What bold color did you choose for the updated Samson and Delilah free program?
I am going with this really rich yellow-gold, kind of like a goldenrod type of a color — something really strong and powerful on the ice.

Is there anything else you get inspiration from when making your costume choices?
I love Pinterest! Pinterest is absolutely phenomenal when you’re trying to come up with a costume design. I go online and I look at all the designer gowns and look at the necklines and the various skirt cuts and beading designs. And I love love love love Elie Saab. I think that the stuff that he creates is phenomenally gorgeous. So usually I’ll pick a couple of his dress designs, take it to my costume designer, and say, “Okay, this is what I want. How can we do this with spandex and some mesh?”

Do you have any favorite costumes that former skaters have worn that you’ve loved?
I always loved Michelle Kwan’s outfits. Most of them were designed by Vera Wang, and they’re just so simple, but the fabric that they used and the way that it was sewn together look so elegant and rich. You could tell that time had been put into it. It wasn’t just another spandex, stucco-covered costume.

Have you ever had any costume-related problems during performances?
I was skating to Spartacus, which is a ballet, and I ended up wearing this awful, awful, awful, just drab costume where the colors were really muddled and kind of brown and muddy with some reds mixed in. I just couldn’t figure out what I wanted it to be, and I had something that looked like a dirty tissue paper on my shoulder!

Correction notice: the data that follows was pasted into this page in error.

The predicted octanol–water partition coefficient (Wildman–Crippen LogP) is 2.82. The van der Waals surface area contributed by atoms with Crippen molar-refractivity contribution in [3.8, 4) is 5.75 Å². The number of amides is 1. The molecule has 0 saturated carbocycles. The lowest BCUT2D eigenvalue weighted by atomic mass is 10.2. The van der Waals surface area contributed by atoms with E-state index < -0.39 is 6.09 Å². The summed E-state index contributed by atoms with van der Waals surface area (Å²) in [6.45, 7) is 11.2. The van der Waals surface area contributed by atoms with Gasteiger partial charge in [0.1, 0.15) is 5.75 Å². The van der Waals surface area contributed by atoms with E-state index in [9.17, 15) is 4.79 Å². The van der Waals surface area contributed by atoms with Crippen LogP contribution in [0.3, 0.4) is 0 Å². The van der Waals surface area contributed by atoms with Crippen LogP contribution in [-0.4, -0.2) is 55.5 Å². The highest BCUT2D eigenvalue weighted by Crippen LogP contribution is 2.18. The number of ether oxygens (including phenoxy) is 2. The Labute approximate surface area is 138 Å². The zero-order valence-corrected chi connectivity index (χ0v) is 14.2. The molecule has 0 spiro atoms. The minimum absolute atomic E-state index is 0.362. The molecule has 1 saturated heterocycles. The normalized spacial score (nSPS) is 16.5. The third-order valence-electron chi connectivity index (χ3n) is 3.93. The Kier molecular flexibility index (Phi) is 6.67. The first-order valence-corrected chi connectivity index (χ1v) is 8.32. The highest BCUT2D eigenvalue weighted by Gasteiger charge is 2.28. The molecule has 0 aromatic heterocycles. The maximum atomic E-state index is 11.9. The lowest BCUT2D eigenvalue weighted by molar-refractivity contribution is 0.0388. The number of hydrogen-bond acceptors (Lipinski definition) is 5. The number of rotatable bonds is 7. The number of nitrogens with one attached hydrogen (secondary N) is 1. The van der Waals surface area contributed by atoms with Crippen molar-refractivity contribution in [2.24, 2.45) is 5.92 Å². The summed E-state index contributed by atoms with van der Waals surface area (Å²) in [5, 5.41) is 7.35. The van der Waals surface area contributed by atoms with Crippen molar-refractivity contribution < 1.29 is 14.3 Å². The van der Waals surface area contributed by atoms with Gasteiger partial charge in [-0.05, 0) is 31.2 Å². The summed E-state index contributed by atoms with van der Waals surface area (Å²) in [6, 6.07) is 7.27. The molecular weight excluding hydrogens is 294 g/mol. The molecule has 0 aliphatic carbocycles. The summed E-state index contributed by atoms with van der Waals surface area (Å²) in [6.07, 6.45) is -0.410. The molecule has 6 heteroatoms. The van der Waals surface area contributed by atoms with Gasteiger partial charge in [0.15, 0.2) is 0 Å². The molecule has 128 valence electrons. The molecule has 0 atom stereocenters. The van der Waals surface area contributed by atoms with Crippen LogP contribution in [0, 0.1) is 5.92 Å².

Well, you always look gorgeous on TV. How do you coordinate your makeup with your skating outfits?
For the yellow dress, I need something more like berry lips to complement the colors. I also want to make that Middle Eastern smoky cat-eye — a very seductive look!

You totally sound like an InStyle girl the way you talk about your fashion and makeup.
I grew up on InStyle! It’d be, like, five in the morning and I’d be eating my oatmeal and flipping through InStyle, so I know what I’m talking about!

Switching to more personal style, what is your favorite go-to outfit for when you’re not skating?
I’m 5’3”, so I love to pump myself up, get some height in there. I’m all about a nice, comfy heel and boots. I just saved up and got Rag & Bone boots, and I am totally in love. But beyond that, I’m really like a jeans-and-a-white-tee-with-hot-boots type of a girl. It’s more the relaxed chic bohemian, I guess you could say.

Are there any celebrities whose style you admire, whether on the red carpet or just in general?
Emma Watson. I think her style is phenomenal because she just takes risks. It’s kind of like, “I’m going to wear pants and a red backless dress on the red carpet, and you guys are gonna love it.” And I did!

Catch Wagner’s debut Olympic performance Saturday, Feb. 8 in the team figure skating events on NBC at 8 p.m. EST, and during the ladies’ individual short and free programs, which take place February 19 and 20.

MORE:
Olympic Champion Gymnast Nastia Liukin Tells Us What She’s Packing to Survive Sochi
Mastering Winter White: The 13 Pieces You Need To Pull Off a Snow-Hued Ensemble
Color of the Day: Goldenrod